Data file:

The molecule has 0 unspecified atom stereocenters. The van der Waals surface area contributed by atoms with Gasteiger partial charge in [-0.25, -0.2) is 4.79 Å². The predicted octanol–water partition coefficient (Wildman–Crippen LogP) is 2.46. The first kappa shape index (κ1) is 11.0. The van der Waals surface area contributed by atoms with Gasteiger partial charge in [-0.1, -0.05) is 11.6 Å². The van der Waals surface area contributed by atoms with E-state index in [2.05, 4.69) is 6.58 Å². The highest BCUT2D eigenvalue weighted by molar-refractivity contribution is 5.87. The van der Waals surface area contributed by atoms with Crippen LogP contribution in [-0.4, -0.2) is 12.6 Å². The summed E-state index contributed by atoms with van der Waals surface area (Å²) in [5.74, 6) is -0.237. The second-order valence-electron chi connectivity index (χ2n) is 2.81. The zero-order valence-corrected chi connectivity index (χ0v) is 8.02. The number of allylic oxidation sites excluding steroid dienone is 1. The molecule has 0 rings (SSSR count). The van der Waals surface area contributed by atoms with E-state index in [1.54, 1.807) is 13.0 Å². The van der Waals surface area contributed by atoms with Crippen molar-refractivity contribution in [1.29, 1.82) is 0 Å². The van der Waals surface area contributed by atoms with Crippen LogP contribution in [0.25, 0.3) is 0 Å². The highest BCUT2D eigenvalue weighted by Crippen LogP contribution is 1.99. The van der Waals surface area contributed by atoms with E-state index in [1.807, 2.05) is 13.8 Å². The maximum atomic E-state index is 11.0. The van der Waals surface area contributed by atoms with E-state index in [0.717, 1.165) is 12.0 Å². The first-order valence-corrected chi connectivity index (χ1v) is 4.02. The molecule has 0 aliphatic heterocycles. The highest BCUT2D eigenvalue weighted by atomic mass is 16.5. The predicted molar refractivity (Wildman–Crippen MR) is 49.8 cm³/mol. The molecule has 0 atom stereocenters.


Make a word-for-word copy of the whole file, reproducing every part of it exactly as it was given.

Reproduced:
The molecule has 0 unspecified atom stereocenters. The van der Waals surface area contributed by atoms with Gasteiger partial charge in [-0.25, -0.2) is 4.79 Å². The predicted octanol–water partition coefficient (Wildman–Crippen LogP) is 2.46. The first kappa shape index (κ1) is 11.0. The van der Waals surface area contributed by atoms with Gasteiger partial charge in [-0.1, -0.05) is 11.6 Å². The van der Waals surface area contributed by atoms with E-state index in [2.05, 4.69) is 6.58 Å². The highest BCUT2D eigenvalue weighted by molar-refractivity contribution is 5.87. The van der Waals surface area contributed by atoms with Crippen LogP contribution in [-0.4, -0.2) is 12.6 Å². The summed E-state index contributed by atoms with van der Waals surface area (Å²) in [5.74, 6) is -0.237. The second-order valence-electron chi connectivity index (χ2n) is 2.81. The zero-order valence-corrected chi connectivity index (χ0v) is 8.02. The number of allylic oxidation sites excluding steroid dienone is 1. The molecule has 0 rings (SSSR count). The van der Waals surface area contributed by atoms with E-state index in [1.54, 1.807) is 13.0 Å². The van der Waals surface area contributed by atoms with Crippen molar-refractivity contribution in [1.29, 1.82) is 0 Å². The van der Waals surface area contributed by atoms with Crippen LogP contribution in [0.25, 0.3) is 0 Å². The highest BCUT2D eigenvalue weighted by Crippen LogP contribution is 1.99. The van der Waals surface area contributed by atoms with E-state index in [1.807, 2.05) is 13.8 Å². The maximum atomic E-state index is 11.0. The van der Waals surface area contributed by atoms with E-state index in [0.717, 1.165) is 12.0 Å². The first-order valence-corrected chi connectivity index (χ1v) is 4.02. The molecule has 0 aliphatic heterocycles. The highest BCUT2D eigenvalue weighted by atomic mass is 16.5. The predicted molar refractivity (Wildman–Crippen MR) is 49.8 cm³/mol. The molecule has 0 atom stereocenters.